Calculus for Computing Science (5 EC)
Introduction to Information Systems (5 EC)
Computer Networks (5 EC)
Linear Algebra (5 EC)
Object-Oriented Programming (for CS) (5 EC)


The courses above are an example of the first-year programme.

Credits per year: 60 ECTS; most courses are 5 ECTS.

More information about the courses can be found here:

Please be advised that Faculty of Science and Engineering students are expected to adhere to our Bring Your Own Device (BYOD) policy, ensuring seamless integration of personal electronic devices for academic purposes. For more detailed information on our BYOD policy, please visit our webpage.

Study abroad

  • Study abroad is optional
  • Maximum of 30 EC

Exchange: All our science and engineering programmes offer study abroad possibilities at a number of partner institutions. Our partners include top-100 universities in Europe (for example in Germany, UK, and Sweden) and in the USA, China, South-East Asia, and South America. Our exchange programmes have a typical duration of one semester and count toward your final degree.

Internship: This programme offers you the opportunity to carry out a research project of a variable number of months at a company in the Netherlands or abroad, as part of your thesis. Our choice of industry partners ranges from large multinationals (such as Shell, Philips, Unilever) to dynamic small and medium enterprises in the Groningen area.

Entry requirements

Admissible Dutch diploma profiles

  • VWO Natuur & Techniek
  • VWO Natuur & Gezondheid

    wiskunde B

  • VWO Economie & Maatschappij

    wiskunde B

  • VWO Cultuur & Maatschappij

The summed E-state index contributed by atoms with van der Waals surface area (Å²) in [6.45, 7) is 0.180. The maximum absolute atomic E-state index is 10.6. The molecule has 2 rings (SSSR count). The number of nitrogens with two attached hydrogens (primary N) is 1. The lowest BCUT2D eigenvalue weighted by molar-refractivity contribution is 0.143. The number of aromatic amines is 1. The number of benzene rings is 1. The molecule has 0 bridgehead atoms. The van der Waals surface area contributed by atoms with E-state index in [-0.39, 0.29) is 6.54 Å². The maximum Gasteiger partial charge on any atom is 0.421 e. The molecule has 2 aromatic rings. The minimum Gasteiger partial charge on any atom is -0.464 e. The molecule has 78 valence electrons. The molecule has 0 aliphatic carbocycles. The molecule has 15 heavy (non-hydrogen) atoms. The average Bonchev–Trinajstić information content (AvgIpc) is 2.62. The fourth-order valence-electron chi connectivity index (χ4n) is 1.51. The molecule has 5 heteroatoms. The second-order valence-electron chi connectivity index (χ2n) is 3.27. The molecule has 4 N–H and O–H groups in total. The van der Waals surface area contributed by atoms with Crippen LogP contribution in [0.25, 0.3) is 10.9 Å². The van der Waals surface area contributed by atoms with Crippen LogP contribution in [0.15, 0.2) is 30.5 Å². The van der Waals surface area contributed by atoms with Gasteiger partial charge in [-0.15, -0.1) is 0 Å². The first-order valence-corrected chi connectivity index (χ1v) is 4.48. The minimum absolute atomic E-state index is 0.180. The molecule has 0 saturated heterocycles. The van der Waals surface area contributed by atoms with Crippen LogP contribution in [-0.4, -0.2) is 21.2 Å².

wiskunde B

Admission requirements

Specific requirementsMore information
language test

Language proficiency certificate for English (except for applicants with a Dutch pre-university education (VWO) as well as the exemptions listed on the language exemptions webpage). More information:

other admission requirements

Before you apply!

When you cannot fulfil the vwo requirement, due to deficient profile or if you want to be admitted on the basis of a successfully passed first year of HBO or colloquium doctum, you need to submit an additional admission request via the Admission Board Bachelor programmes. Please go to this website for more information.

Please note! The admissions procedure is independent of the numerus fixus procedure. Information about the selection procedure can be found here

Numerus Fixus

This programme has a numerus fixus with a maximum of 200 attendees a year.

This means that prospective students will have to successfully complete a selection procedure before they can be admitted. Candidates are selected based on their suitability and motivation for our programme: the 200 highest ranked candidates will be admitted. Prospective students must apply before 15 January.